For Immediate Release: April 22, 2014
Contact: Alan Barber, (202) 293-5380 x115
Washington, D.C.- The Family and Medical Leave Act (FMLA) gives eligible employees job-protected, unpaid leave. While the FMLA covers about 60 million private sector employees, roughly two-in-five private sector workers are not covered because firms with fewer than 50 employees are exempt from the FMLA. A new report from the Center for Economic and Policy Research (CEPR) indicates that an expansion of the FMLA to would extend coverage to 34 million working Americans without posing undue hardships on business.
The report, “Expanding Family and Medical Leave to Small Firms,” analyzes the Department of Labor’s 2012 FMLA Worksite Survey to paint a fuller picture of the scope of leave policies already in place at small U.S. firms, and their experiences with those policies.
Currently, the FMLA gives covered employees job-protected and unpaid leave to bond with a new child, care for a seriously ill family member or military service member, or for their own serious illness for up to 12 weeks a year. Citing concerns that family and medical leave events would impose a heavy burden for smaller companies, business groups secured a carve-out to exempt firms with fewer than 50 employees from FMLA coverage. The authors of the study, Helene Jorgensen and Eileen Appelbaum of CEPR, found little evidence supporting the arguments against expansion of FMLA coverage to smaller worksites.
While not all of the firms examined in the study offered the full 12 weeks provided by the FMLA, the number of small firms offering some form of leave was significant. About 85 percent of these firms had a medical leave policy and 83 percent had a leave policy that allowed employees to take time off to care for family members. Roughly 87 percent of these worksites guaranteed the same or equivalent job upon return from leave.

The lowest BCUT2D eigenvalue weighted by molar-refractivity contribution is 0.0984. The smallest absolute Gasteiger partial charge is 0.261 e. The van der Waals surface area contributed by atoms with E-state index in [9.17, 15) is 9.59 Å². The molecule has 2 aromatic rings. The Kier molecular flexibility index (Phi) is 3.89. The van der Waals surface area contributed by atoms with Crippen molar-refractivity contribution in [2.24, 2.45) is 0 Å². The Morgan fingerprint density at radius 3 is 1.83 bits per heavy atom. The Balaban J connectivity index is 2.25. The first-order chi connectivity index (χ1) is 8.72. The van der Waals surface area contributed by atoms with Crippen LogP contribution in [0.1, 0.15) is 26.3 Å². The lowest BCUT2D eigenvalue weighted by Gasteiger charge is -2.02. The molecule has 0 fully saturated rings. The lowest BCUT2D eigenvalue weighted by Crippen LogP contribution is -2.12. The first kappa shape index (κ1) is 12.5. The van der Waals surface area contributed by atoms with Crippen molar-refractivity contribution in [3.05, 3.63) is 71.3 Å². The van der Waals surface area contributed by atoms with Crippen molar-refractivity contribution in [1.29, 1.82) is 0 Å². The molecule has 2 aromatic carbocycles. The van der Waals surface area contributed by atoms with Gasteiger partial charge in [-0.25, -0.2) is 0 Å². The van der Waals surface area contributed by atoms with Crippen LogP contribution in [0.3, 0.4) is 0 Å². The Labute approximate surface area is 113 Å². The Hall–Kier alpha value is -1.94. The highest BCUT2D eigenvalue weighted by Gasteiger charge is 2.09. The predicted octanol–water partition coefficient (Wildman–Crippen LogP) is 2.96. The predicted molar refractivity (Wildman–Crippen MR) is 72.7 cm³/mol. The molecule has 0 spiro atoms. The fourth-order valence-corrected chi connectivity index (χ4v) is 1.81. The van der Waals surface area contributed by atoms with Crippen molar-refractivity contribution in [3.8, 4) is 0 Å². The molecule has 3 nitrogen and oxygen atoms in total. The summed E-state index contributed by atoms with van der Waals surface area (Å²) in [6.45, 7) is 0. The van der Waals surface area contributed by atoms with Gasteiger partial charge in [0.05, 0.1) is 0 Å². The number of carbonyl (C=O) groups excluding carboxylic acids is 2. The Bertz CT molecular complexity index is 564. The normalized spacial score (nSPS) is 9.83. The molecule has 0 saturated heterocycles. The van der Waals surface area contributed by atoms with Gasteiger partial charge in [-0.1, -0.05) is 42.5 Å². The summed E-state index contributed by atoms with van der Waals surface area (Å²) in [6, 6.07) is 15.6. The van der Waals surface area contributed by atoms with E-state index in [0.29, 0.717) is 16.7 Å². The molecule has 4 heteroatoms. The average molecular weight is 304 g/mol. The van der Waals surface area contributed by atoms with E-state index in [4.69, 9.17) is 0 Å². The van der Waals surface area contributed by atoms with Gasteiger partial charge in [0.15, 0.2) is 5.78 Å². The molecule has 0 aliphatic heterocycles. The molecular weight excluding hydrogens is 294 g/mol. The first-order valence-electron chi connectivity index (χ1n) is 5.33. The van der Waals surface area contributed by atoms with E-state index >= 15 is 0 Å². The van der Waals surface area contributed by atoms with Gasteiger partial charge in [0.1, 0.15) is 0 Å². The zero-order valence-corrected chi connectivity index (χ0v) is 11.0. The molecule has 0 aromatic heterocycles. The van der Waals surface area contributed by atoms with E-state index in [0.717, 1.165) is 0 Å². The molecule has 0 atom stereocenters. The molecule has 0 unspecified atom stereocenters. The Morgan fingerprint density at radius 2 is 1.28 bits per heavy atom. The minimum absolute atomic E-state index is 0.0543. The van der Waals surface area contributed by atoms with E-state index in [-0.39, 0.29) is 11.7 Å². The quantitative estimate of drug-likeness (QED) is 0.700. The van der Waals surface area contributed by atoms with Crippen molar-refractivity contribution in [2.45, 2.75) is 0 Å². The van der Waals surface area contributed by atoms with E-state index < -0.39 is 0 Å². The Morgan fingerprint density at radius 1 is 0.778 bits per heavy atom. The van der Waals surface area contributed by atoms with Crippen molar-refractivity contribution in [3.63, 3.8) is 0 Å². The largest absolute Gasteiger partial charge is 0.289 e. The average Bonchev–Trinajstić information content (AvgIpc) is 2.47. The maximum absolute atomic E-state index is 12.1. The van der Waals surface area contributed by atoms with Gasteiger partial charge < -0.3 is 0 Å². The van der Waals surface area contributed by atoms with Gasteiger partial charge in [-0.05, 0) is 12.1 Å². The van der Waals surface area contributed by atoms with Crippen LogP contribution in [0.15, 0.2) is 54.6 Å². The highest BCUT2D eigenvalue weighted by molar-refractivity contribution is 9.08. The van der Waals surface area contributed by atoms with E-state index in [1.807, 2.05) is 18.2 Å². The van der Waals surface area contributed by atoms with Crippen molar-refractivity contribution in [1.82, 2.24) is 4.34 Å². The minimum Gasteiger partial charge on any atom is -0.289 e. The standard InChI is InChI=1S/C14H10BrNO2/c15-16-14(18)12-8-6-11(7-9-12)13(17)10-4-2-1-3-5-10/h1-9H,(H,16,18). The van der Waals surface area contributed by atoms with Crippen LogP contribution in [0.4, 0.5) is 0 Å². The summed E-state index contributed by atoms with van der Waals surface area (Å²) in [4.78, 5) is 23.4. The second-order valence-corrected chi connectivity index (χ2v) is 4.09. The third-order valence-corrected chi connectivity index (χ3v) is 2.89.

Though technically exempt from the FMLA, some small firms do have leave policies that meet the FMLA standards and have not found the policies problematic.
“Our analysis found that small firms with leave policies that met the standards of the FMLA rarely reported any negative impacts on their business as a result of offering leave to their employees,” said Jorgensen. Appelbaum added, “Less than one percent of small firm worksites characterized their experience complying with the FMLA standard as very difficult or even somewhat difficult. Extending coverage to all firms would provide job-protected leave to an additional 35 million workers.”
There are also potential benefits to small business employers. The FMLA survey revealed that a number of small business owners found the FMLA to have a positive effect on productivity, turnover, and profitability. Echoing this sentiment, Matt Grove, owner of Bagel Grove in Utica, New York said, “Family medical leave not only provides a safety net for small businesses and our employees in terms of healthcare and medical situations, it creates a dedicated workforce. That leads to greater productivity, boosting small businesses’ bottom lines. It also shows workers we recognize they are not only contributing to the success of our businesses, but also to the well-being of themselves and their families.”
Jorgensen and Appelbaum's analysis yields valuable insights in the states that are pursuing their own family and medical leave policies as well as those seeking to expand the leave policies they have recently adopted. Strengthening leave policies at the national level by extending FMLA coverage to all firms could help these efforts.
"The landmark protections of the Family and Medical Leave Act sadly do not apply to more than two-in-five private sector employees," said U.S. Rep. Carolyn B. Maloney [D-NY]. "It's time for Congress to catch up to America's workforce needs and pass the Family and Medical Leave Enhancement Act legislation I introduced earlier this year to expand these protections. As the Center for Economic and Policy Research has demonstrated, the vast majority of employers that have voluntarily adopted FMLA standards have seen no detrimental effect and found it easier to attract and retain strong employees. I thank CEPR for providing this valuable research."